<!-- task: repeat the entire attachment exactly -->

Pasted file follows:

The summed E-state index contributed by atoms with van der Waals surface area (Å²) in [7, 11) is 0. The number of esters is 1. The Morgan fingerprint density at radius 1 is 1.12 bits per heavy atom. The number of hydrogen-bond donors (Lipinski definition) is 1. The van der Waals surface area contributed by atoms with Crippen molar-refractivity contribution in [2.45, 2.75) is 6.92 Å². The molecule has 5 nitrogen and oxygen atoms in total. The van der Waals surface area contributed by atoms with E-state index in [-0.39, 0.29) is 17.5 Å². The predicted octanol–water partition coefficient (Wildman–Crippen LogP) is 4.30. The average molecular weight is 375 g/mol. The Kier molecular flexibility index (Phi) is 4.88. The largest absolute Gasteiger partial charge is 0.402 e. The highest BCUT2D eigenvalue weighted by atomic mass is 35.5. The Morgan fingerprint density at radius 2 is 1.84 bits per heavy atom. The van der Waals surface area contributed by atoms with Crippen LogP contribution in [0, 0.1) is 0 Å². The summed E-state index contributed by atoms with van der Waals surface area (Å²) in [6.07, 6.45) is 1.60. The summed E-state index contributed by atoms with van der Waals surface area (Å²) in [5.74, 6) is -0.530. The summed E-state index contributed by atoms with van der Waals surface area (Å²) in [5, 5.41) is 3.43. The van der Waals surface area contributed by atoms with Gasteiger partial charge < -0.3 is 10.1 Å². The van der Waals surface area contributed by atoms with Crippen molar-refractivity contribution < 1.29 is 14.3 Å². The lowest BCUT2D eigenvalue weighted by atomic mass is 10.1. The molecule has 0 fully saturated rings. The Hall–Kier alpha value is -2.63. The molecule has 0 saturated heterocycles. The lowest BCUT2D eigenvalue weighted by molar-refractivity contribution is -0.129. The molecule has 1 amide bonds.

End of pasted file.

The summed E-state index contributed by atoms with van der Waals surface area (Å²) in [7, 11) is 0. The number of esters is 1. The Morgan fingerprint density at radius 1 is 1.12 bits per heavy atom. The number of hydrogen-bond donors (Lipinski definition) is 1. The van der Waals surface area contributed by atoms with Crippen molar-refractivity contribution in [2.45, 2.75) is 6.92 Å². The molecule has 5 nitrogen and oxygen atoms in total. The van der Waals surface area contributed by atoms with E-state index in [-0.39, 0.29) is 17.5 Å². The predicted octanol–water partition coefficient (Wildman–Crippen LogP) is 4.30. The average molecular weight is 375 g/mol. The Kier molecular flexibility index (Phi) is 4.88. The largest absolute Gasteiger partial charge is 0.402 e. The highest BCUT2D eigenvalue weighted by atomic mass is 35.5. The Morgan fingerprint density at radius 2 is 1.84 bits per heavy atom. The van der Waals surface area contributed by atoms with Crippen LogP contribution in [0, 0.1) is 0 Å². The summed E-state index contributed by atoms with van der Waals surface area (Å²) in [6.07, 6.45) is 1.60. The summed E-state index contributed by atoms with van der Waals surface area (Å²) in [5.74, 6) is -0.530. The summed E-state index contributed by atoms with van der Waals surface area (Å²) in [5, 5.41) is 3.43. The van der Waals surface area contributed by atoms with Gasteiger partial charge < -0.3 is 10.1 Å². The van der Waals surface area contributed by atoms with Crippen molar-refractivity contribution < 1.29 is 14.3 Å². The lowest BCUT2D eigenvalue weighted by atomic mass is 10.1. The molecule has 0 fully saturated rings. The Hall–Kier alpha value is -2.63. The molecule has 0 saturated heterocycles. The lowest BCUT2D eigenvalue weighted by molar-refractivity contribution is -0.129. The molecule has 1 amide bonds.